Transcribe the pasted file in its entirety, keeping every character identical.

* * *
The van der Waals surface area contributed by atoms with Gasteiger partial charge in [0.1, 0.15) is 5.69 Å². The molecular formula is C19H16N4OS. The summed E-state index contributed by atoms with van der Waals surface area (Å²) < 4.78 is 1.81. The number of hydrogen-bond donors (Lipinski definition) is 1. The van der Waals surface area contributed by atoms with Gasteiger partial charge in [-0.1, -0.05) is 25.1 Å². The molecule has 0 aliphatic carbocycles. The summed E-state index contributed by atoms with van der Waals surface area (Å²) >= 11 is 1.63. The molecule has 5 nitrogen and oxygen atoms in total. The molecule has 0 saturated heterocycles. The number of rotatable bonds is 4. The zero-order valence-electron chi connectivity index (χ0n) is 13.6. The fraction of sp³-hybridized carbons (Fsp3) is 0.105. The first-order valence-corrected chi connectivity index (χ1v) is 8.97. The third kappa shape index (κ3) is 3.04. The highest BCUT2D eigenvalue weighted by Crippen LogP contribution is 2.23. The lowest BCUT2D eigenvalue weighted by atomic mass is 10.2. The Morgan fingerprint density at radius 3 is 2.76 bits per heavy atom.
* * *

The van der Waals surface area contributed by atoms with Gasteiger partial charge in [0.1, 0.15) is 5.69 Å². The molecular formula is C19H16N4OS. The summed E-state index contributed by atoms with van der Waals surface area (Å²) < 4.78 is 1.81. The number of hydrogen-bond donors (Lipinski definition) is 1. The van der Waals surface area contributed by atoms with Gasteiger partial charge in [-0.1, -0.05) is 25.1 Å². The molecule has 0 aliphatic carbocycles. The summed E-state index contributed by atoms with van der Waals surface area (Å²) >= 11 is 1.63. The molecule has 5 nitrogen and oxygen atoms in total. The molecule has 0 saturated heterocycles. The number of rotatable bonds is 4. The zero-order valence-electron chi connectivity index (χ0n) is 13.6. The fraction of sp³-hybridized carbons (Fsp3) is 0.105. The first-order valence-corrected chi connectivity index (χ1v) is 8.97. The third kappa shape index (κ3) is 3.04. The highest BCUT2D eigenvalue weighted by Crippen LogP contribution is 2.23. The lowest BCUT2D eigenvalue weighted by atomic mass is 10.2. The Morgan fingerprint density at radius 3 is 2.76 bits per heavy atom.